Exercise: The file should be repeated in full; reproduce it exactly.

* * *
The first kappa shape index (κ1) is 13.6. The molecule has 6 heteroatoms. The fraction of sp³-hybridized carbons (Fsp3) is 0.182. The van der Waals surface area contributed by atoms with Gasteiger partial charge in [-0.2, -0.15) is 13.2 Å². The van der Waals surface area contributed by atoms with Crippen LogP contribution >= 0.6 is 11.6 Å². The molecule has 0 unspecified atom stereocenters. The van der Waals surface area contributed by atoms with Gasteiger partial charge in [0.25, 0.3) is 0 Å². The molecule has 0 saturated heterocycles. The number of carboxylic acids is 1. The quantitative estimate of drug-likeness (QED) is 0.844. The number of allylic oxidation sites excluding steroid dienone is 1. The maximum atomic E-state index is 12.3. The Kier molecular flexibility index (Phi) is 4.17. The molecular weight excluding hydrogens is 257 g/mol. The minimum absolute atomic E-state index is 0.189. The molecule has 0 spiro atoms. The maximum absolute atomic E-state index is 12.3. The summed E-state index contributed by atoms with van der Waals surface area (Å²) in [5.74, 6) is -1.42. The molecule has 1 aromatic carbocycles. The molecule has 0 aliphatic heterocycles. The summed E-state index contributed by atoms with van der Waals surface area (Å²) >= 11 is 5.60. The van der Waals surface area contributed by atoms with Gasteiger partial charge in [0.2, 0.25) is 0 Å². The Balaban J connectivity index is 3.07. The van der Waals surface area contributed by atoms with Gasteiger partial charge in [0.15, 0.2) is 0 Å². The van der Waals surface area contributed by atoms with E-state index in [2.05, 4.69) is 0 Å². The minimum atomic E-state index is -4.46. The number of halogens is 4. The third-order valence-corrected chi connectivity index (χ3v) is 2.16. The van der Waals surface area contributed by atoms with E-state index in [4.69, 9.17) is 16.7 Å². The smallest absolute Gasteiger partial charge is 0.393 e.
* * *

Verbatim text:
The first kappa shape index (κ1) is 13.6. The molecule has 6 heteroatoms. The fraction of sp³-hybridized carbons (Fsp3) is 0.182. The van der Waals surface area contributed by atoms with Gasteiger partial charge in [-0.2, -0.15) is 13.2 Å². The van der Waals surface area contributed by atoms with Crippen LogP contribution >= 0.6 is 11.6 Å². The molecule has 0 unspecified atom stereocenters. The van der Waals surface area contributed by atoms with Gasteiger partial charge in [0.25, 0.3) is 0 Å². The molecule has 0 saturated heterocycles. The number of carboxylic acids is 1. The quantitative estimate of drug-likeness (QED) is 0.844. The number of allylic oxidation sites excluding steroid dienone is 1. The maximum atomic E-state index is 12.3. The Kier molecular flexibility index (Phi) is 4.17. The molecular weight excluding hydrogens is 257 g/mol. The minimum absolute atomic E-state index is 0.189. The molecule has 0 spiro atoms. The maximum absolute atomic E-state index is 12.3. The summed E-state index contributed by atoms with van der Waals surface area (Å²) in [5.74, 6) is -1.42. The molecule has 1 aromatic carbocycles. The molecule has 0 aliphatic heterocycles. The summed E-state index contributed by atoms with van der Waals surface area (Å²) >= 11 is 5.60. The van der Waals surface area contributed by atoms with Gasteiger partial charge in [0.2, 0.25) is 0 Å². The Balaban J connectivity index is 3.07. The van der Waals surface area contributed by atoms with Gasteiger partial charge in [0.15, 0.2) is 0 Å². The van der Waals surface area contributed by atoms with E-state index in [2.05, 4.69) is 0 Å². The minimum atomic E-state index is -4.46. The number of halogens is 4. The third-order valence-corrected chi connectivity index (χ3v) is 2.16. The van der Waals surface area contributed by atoms with E-state index in [4.69, 9.17) is 16.7 Å². The smallest absolute Gasteiger partial charge is 0.393 e.